Two hours later, I was back at my desk, combing through all the information available on the ten suicides of the last two weeks. There was a daunting amount of text to go through; understaffed or not, the police officers gave each case due investigation. Somewhere between the innumerable photographs, the marginally-organized notes and the interviews with family and friends, every cheap manila file folder was too full to close properly. I’d managed to skim my way through nine of them and set them in two piles on either side of the desk. The divisions were basically my gut reactions to the facts as presented to me, but I think they made sense. To my left, the ‘almost certainly suicide’ pile.

Charles Brophy left a detailed note behind him; photocopies of the blood-stained missive were tucked into the back of the file. Elizabeth O’Leigh leapt off a bridge in public, clutching a journal full of angst-ridden poems. Carlos Reyes had a history of failed attempts… six in the last two years. Three justifiable suicides out of my ten—aged 16, 14, and 19, respectively. As sick as it makes me feel, that’s half the reason I put them in a pile… everyone else was over thirty. It had been about a decade since I was a teenager, but I remembered all too well what those years could be like.

On my other hand, the six I was sure were homicides: Mary Scaduto, of course; James Sinclaire, who had no hesitation marks around his stab wounds; Lisa DuMont, who showed signs of struggling against her noose; Julia Singe, who had purchased plane tickets just before she died; Robert Kiney, who shot himself with his hunting rifle rather than his pistol; and John Hummel, who shot himself with a gun records indicate he didn’t own. Yes, they all could have killed themselves, and treated individually, there was no particular reason to assume that they hadn’t, considering the fates that machine had assigned them.

But six suspicious suicides in two weeks?

“How’s it going?” the lieutenant’s voice echoed through the mortuary. I yelped and put my hand in my purse, reaching for the gun, before I realized who it was. Honestly, I have no idea what I thought I was going to do with that gun… it was heavy, I would take forever to wrangle it out of my purse, and my aim was terrible, even if I could bring myself to shoot at a person. But thinking about some spree killer loose in Clark County had me more on edge than I had realized.

“Um, slowly,” I said, hoping that he hadn’t noticed my moment of panic. If he had, he wasn’t acknowledging it, which I suppose was only fair of him. He padded over, impressively silent for a man his size. “‘If you know you’re going to lose the game, why keep playing at all?’” I quoted.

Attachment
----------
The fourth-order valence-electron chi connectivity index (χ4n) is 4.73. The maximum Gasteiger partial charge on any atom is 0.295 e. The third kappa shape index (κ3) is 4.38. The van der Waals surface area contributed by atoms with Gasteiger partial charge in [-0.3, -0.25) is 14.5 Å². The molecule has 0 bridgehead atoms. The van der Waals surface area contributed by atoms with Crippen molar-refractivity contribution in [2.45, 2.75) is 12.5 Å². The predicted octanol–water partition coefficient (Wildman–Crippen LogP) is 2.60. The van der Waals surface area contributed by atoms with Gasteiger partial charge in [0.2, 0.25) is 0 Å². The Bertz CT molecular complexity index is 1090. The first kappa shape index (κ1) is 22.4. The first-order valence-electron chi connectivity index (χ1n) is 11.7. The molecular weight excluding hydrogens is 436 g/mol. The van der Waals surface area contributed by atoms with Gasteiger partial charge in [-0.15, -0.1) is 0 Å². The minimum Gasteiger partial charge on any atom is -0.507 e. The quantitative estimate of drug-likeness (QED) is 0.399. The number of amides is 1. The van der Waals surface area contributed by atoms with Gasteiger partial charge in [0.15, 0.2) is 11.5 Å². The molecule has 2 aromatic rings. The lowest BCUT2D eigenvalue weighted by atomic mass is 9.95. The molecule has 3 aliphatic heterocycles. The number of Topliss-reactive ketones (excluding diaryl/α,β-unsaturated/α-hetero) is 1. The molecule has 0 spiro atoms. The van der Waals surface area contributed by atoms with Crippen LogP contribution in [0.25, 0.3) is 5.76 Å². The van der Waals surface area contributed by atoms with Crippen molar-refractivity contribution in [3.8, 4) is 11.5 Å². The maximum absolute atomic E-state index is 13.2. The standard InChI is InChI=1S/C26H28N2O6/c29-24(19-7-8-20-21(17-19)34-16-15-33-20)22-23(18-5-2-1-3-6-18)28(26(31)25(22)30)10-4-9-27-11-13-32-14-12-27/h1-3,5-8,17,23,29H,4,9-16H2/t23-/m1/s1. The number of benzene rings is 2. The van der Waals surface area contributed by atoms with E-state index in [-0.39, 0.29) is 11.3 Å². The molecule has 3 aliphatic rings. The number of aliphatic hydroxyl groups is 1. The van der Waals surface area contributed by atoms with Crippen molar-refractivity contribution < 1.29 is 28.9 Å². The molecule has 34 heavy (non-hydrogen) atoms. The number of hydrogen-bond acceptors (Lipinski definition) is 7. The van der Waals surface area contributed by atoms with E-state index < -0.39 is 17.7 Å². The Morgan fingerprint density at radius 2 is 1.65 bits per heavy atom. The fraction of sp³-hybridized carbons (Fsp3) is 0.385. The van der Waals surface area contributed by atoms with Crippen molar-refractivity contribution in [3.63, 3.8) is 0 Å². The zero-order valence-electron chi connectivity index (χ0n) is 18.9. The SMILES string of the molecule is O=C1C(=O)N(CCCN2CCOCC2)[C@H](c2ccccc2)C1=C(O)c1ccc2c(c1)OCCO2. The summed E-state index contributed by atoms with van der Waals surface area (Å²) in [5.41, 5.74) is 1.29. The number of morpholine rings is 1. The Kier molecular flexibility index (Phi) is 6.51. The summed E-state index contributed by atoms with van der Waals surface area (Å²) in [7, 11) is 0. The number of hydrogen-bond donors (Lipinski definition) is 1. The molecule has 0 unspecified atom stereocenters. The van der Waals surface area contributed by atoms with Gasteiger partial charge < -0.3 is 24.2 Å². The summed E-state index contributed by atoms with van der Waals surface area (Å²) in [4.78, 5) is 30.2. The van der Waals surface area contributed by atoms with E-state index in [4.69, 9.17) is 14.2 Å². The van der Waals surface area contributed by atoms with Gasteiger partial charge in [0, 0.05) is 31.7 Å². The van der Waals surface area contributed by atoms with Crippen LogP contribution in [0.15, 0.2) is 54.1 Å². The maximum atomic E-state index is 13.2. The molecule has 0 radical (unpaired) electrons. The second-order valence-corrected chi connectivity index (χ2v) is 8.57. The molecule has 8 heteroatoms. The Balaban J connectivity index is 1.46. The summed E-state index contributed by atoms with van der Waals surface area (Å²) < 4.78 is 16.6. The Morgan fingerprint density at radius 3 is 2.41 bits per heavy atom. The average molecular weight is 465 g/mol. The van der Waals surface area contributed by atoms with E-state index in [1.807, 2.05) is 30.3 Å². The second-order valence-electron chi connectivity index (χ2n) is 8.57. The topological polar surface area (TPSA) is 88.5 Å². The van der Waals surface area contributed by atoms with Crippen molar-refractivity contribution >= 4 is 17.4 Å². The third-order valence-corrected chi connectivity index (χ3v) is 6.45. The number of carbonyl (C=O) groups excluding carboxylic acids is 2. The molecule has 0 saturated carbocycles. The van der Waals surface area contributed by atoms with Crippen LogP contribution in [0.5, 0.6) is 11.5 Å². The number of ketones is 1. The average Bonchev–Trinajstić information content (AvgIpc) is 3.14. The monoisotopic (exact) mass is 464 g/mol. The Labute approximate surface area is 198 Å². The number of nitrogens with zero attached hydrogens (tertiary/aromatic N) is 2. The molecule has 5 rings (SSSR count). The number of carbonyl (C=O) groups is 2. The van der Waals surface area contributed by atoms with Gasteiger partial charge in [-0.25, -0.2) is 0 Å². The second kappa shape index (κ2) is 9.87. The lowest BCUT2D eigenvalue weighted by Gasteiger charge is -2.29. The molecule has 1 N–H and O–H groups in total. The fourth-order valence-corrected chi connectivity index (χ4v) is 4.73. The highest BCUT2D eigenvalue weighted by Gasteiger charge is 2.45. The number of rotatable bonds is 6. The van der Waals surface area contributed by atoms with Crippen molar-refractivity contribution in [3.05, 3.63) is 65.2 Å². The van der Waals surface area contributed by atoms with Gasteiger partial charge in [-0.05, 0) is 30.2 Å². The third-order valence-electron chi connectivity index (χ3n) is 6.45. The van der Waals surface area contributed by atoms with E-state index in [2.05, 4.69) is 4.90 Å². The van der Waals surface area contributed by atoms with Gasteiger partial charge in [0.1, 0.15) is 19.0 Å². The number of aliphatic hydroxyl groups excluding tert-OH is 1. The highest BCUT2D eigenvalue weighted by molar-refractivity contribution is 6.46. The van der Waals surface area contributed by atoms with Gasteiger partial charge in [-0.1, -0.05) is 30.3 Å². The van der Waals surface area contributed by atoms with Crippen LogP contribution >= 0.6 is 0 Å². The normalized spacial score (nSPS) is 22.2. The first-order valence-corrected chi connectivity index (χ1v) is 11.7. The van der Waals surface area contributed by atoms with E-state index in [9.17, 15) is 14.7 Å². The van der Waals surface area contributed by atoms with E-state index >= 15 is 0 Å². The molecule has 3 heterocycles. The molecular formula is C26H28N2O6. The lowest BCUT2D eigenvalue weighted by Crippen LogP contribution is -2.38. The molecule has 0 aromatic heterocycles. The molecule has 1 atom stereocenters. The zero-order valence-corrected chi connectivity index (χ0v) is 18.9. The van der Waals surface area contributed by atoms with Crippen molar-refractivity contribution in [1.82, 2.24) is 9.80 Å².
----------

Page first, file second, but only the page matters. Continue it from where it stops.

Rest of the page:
“Ah, the Brophy boy’s note. Do you have an answer?”

“I was hoping you did.” He didn’t say anything. I shut the last file, that of Sister Grace LaBarbara, and put it on the homicide pile. “A nun wouldn’t kill herself.”

“She might.”

I shook my head. “She might, but I’ve got seven ‘might’s in this pile now. Two, maybe. Three, maybe. Seven? No. Something’s up.”

“So what’s the link?” He stared down at me, brow furrowed. I had no idea what the link might be… I tried to stutter a reply, but he cut me off. “Patterson, seven people don’t separately decide to commit a homicide. These people all have to have something in common,” he said, tapping on the right-hand pile. “Find out what it is. I have to go on patrol.” He tapped the stack a few more times. It was only seven files tall, but they were sizable files, so it was about a foot tall. Lieutenant Roland looked like he wasn’t sure whether he should say something or not. Eventually, he went for it. “I had my suspicions too, you know. Back when this pile was only four corpses high and the Chief was still around so I had spare time to look things over. I couldn’t find the link.” He smiled. It was a weak smile, to be sure, but there was more hope in it than I’d seen all day. “But I didn’t make you a detective because you’re a pretty face.”

It was pretty much the worst pick-up line I had ever had used on me… it was a little too backhanded to actually be complimentary, way more condescending than it had any right to be, and not even very well worded. But I’d just spent two hours reading the dehumanized stories of dead people and becoming convinced that there was a serial killer just behind me. I needed something, anything, to break the mood, and a bad line served the purpose. “Thank you, Lieutenant.”

He nodded, still smiling in his awkward but earnest way. “Ted.”